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Genotype-By-Sex Interaction Effect on Growth Traits at Different Ages in Slow-Growing Chickens

Genotype-By-Sex Interaction Effect on Growth Traits at Different Ages in Slow-Growing Chickens

Mohamed El-Henfnawy*, Essam A. El-Gendy, Ahamed M. El-Kaiaty, Mostafa Helal 

Department of Animal Production, faculty of Agriculture, Cairo University, Giza, Egypt.

*Correspondence | Mohamed El-Henfnawy, Department of Animal Production, faculty of Agriculture, Cairo University, Giza, Egypt; Email: mohammed.is.kamel@agr.cu.edu.eg 

ABSTRACT

Local and indigenous chicken breeds play important roles in rural development and sustainability, and thus, evaluating and improving local breeds is essential. Genotype-by-sex interaction refers to the interaction of genetic architecture with male or female performance. The current study aimed to evaluate the genotype-by-sex (G×S) interaction on the growth performance of a selected chicken line and its genetic control line. The results revealed significant G × S interactions for body weights at 4 and 10 weeks of age. The line effects on body weight traits were significant and consistent except for 2-wk body weight. Also, significant sex effects were shown for body weights at all ages. The effect of sex on biweekly body weight gains and growth rates was significant for the traits from 0 to 4, 6 to 8, and 12 to 14 weeks of age. The line effect was significant for 0-2 and 2-4 growth rates, and 0-2 and 6-8 body-weight gains. The line × sex interaction was not significant for body weight gain and growth rate traits except for growth rate from hatch to 2 weeks of age. Growth rates in males were significantly higher than females at early ages. Although the genotype-by-sex effect on the performance of the selected line (CE2) was deceased at the 6th generation of selection, it has been retrieved at the 10th generation of selection.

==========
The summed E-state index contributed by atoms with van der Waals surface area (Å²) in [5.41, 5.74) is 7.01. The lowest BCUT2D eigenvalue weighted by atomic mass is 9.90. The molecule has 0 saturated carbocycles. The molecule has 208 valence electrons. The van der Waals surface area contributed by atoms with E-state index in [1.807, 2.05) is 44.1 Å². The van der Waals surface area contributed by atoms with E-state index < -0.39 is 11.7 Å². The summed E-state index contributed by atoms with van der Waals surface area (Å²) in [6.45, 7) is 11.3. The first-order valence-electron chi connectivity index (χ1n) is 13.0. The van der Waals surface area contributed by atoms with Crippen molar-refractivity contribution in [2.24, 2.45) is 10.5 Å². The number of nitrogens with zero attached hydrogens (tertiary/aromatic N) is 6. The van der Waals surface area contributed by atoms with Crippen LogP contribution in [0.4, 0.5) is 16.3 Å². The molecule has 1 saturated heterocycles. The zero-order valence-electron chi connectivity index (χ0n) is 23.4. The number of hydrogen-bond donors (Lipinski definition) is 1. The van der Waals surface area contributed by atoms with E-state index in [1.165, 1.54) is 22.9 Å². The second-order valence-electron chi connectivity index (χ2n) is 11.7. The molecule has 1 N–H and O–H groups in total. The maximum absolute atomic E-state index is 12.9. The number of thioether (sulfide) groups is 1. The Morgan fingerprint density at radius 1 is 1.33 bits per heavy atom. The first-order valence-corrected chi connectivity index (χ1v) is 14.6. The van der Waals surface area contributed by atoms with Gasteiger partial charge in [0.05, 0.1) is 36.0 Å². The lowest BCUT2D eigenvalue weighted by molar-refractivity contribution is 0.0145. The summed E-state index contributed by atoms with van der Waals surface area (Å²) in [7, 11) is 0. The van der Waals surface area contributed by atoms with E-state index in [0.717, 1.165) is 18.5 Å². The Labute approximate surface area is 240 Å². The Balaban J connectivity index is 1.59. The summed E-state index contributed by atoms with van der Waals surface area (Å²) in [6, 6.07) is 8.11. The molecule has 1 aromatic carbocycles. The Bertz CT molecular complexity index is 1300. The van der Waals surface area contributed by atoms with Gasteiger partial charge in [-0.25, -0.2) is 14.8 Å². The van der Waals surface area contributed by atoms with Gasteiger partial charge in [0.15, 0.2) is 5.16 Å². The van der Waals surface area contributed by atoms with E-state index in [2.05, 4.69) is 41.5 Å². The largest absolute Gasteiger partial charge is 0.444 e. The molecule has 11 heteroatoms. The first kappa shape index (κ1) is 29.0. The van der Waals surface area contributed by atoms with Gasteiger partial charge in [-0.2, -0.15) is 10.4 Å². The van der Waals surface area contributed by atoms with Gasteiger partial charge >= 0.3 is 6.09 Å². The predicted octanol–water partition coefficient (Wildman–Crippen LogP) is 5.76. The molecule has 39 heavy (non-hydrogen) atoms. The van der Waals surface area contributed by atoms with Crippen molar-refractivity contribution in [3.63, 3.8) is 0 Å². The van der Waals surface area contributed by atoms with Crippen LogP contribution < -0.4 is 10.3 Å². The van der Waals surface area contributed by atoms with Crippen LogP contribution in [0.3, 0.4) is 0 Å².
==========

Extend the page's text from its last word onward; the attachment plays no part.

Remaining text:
Keywords | Local chicken, Body weight, Selection, Growth rate, Sustainability  

 

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Journal of Animal Health and Production

June

Vol. 10, Iss. 2, Pages 135-272

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